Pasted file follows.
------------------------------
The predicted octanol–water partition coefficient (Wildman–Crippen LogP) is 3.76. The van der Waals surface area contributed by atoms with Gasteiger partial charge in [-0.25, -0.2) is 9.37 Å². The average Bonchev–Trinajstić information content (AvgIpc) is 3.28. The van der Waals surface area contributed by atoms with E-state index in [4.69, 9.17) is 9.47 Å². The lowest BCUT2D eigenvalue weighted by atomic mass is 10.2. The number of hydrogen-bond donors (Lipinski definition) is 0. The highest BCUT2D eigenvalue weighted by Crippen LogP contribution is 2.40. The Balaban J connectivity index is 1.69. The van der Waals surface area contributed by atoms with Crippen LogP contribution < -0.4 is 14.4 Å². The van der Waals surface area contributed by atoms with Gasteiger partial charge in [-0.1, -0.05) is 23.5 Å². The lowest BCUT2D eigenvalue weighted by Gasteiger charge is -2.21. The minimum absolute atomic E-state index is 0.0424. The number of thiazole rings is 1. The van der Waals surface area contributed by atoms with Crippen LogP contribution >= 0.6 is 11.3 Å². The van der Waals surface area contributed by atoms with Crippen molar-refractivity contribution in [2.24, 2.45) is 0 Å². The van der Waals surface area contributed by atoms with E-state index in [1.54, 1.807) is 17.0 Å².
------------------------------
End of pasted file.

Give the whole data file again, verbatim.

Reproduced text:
The predicted octanol–water partition coefficient (Wildman–Crippen LogP) is 3.76. The van der Waals surface area contributed by atoms with Gasteiger partial charge in [-0.25, -0.2) is 9.37 Å². The average Bonchev–Trinajstić information content (AvgIpc) is 3.28. The van der Waals surface area contributed by atoms with E-state index in [4.69, 9.17) is 9.47 Å². The lowest BCUT2D eigenvalue weighted by atomic mass is 10.2. The number of hydrogen-bond donors (Lipinski definition) is 0. The highest BCUT2D eigenvalue weighted by Crippen LogP contribution is 2.40. The Balaban J connectivity index is 1.69. The van der Waals surface area contributed by atoms with Crippen LogP contribution < -0.4 is 14.4 Å². The van der Waals surface area contributed by atoms with Gasteiger partial charge in [-0.1, -0.05) is 23.5 Å². The lowest BCUT2D eigenvalue weighted by Gasteiger charge is -2.21. The minimum absolute atomic E-state index is 0.0424. The number of thiazole rings is 1. The van der Waals surface area contributed by atoms with Crippen LogP contribution >= 0.6 is 11.3 Å². The van der Waals surface area contributed by atoms with Crippen molar-refractivity contribution in [2.24, 2.45) is 0 Å². The van der Waals surface area contributed by atoms with E-state index in [1.54, 1.807) is 17.0 Å².